Oboist Cat Cantrell is an avid orchestral and chamber musician based in New York City. Raised in an Air Force family, she is most comfortable as a nomad travelling wherever music takes her - she is delighted music has brought her to Tucson as 3rd oboe and English horn with the Tucson Symphony. As a Britten-Pears Young Artist 2012, she was thrilled to tour Europe with the Aldeburgh World Orchestra – including a performance at the Royal Concertgebouw in Amsterdam - culminating in a concert at the BBC Proms in Royal Albert Hall during the 2012 Summer Olympics in London. Cat had the pleasure of joining the Manhattan Symphonie’s 2012-13 tour through China and the Tel Aviv Cantorial Institute Men’s Choir Tour of the US in 2012. During past summers, she has participated in the Immanuel & Helen Olshan Texas Music Festival in Houston, TX and Eastern Music Festival in Greensboro, NC. An active freelancer, she performs with a wide range of groups around NYC including the Martha Cardona Theatre, the Bergen Symphony and the JouJou Jacquettes Philharmonic Orchestra.
As an ally of new music, Cat was an original member of the Mannes American Composer’s Ensemble (MACE). The creation of composer Lowell Libermnn, MACE exclusively performs works by living, American composers.
As a soloist, Cat was a finalist in the 2011 Cynthia Woods Mitchell Young Artist Competition. Upon finishing her Master’s in 2012, she was awarded the James E. Hughes, Sr., Memorial Performance Award. In addition to her passion for the oboe and English horn, she regularly performs on multiple instruments with musical theatre groups including the Montclair Operetta Club, BergenPAC and Pleasant Valley Productions.
Cat Cantrell earned a Master’s of Music from Mannes College the New School for Music with Sherry Sylar and a Bachelor’s degree in Oboe Performance from the Florida State University, studying with Dr. Eric Ohlsson. When not absorbed in music, she likes to bake, explore the city and play with her cat, Nütella.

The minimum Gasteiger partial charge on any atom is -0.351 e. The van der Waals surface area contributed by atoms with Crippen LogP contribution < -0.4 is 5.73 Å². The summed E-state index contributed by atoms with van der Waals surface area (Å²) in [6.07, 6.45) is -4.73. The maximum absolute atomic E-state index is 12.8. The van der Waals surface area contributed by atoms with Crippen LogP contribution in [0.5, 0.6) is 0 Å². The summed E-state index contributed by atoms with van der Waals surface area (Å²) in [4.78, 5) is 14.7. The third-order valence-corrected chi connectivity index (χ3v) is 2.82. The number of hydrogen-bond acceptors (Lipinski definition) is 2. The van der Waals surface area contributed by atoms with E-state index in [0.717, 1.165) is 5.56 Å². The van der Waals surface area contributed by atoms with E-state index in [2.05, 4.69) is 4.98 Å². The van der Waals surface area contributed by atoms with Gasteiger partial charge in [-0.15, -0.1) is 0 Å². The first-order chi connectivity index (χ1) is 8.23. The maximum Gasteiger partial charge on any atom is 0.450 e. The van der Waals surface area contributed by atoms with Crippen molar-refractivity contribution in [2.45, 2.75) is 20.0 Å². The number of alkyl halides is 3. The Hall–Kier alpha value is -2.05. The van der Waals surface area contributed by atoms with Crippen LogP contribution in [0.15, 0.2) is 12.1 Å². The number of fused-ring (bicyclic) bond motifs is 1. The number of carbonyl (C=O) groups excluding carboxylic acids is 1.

When did you start playing your instrument? I started the oboe in 4th grade, when I was 8 years old. My teacher started me on the clarinet for a few months, to give me a chance to learn how to connect air/tongue/fingers without the distraction brought by the brain-explosion which comes with playing the oboe. I began my love-affair with the English horn during my sophomore year of high school.
Are you from a musical family? Yes! My father is a fabulous singer and choir conductor, my mother is a great acoustic guitar player and my brother played the trumpet through college.
Do you play any other instruments? I play all of the instruments in the woodwind family. I was a very curious child and had access to many instruments. I love playing for Broadway-type musicals, which often call for the wind players to play multiple instruments. I recently played a show which asked me to play 4 different saxophones, flute and clarinet.
What makes your instrument special? English horn has the most haunting sound, and gets some of the best solos. Nearly everything I get to play is something you really need to hear in any composition.
What advice would you give to kids learning to play your instrument? Don't give up! If you're really serious, the earlier you learn to make reeds the better. If you are doing it just for fun, buy reeds from a good source. Don't settle for factory reeds!
Funny Musical Experience? I once played in the pit for a production of "Don Giovanni". In the opening of the opera, Leporello (Giovanni's servant) complains about having to help Giovanni with his questionable pursuits of women. During this aria, he brings out a book containing names of all the women Giovanni has seduced. During one performance, a page fell out of the book and into the pit - straight in to my lap! Luckily, this happened during a rest, so I got to admire how thorough the prop maker for the production was. The page was full of names - and some were marked 'anonymous'!